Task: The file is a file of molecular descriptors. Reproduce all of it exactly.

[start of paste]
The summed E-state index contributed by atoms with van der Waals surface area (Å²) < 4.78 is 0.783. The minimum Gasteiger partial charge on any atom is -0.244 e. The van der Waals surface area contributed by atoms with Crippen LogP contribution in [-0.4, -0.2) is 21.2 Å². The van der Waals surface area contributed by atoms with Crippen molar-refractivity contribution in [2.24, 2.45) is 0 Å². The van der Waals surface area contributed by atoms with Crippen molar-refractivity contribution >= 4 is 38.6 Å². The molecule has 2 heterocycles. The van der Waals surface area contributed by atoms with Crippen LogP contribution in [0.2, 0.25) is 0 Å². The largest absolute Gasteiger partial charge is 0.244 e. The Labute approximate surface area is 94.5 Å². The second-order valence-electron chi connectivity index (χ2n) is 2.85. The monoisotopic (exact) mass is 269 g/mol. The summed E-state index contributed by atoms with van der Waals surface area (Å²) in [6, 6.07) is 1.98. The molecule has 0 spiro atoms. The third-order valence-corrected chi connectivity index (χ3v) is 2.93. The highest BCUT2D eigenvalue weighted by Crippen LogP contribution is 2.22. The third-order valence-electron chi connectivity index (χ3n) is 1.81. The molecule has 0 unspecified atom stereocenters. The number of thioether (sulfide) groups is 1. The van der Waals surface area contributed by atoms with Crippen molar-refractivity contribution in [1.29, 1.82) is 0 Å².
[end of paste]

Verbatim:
The summed E-state index contributed by atoms with van der Waals surface area (Å²) < 4.78 is 0.783. The minimum Gasteiger partial charge on any atom is -0.244 e. The van der Waals surface area contributed by atoms with Crippen LogP contribution in [-0.4, -0.2) is 21.2 Å². The van der Waals surface area contributed by atoms with Crippen molar-refractivity contribution in [2.24, 2.45) is 0 Å². The van der Waals surface area contributed by atoms with Crippen molar-refractivity contribution >= 4 is 38.6 Å². The molecule has 2 heterocycles. The van der Waals surface area contributed by atoms with Crippen LogP contribution in [0.2, 0.25) is 0 Å². The largest absolute Gasteiger partial charge is 0.244 e. The Labute approximate surface area is 94.5 Å². The second-order valence-electron chi connectivity index (χ2n) is 2.85. The monoisotopic (exact) mass is 269 g/mol. The summed E-state index contributed by atoms with van der Waals surface area (Å²) in [6, 6.07) is 1.98. The molecule has 0 spiro atoms. The third-order valence-corrected chi connectivity index (χ3v) is 2.93. The highest BCUT2D eigenvalue weighted by Crippen LogP contribution is 2.22. The third-order valence-electron chi connectivity index (χ3n) is 1.81. The molecule has 0 unspecified atom stereocenters. The number of thioether (sulfide) groups is 1. The van der Waals surface area contributed by atoms with Crippen molar-refractivity contribution in [1.29, 1.82) is 0 Å².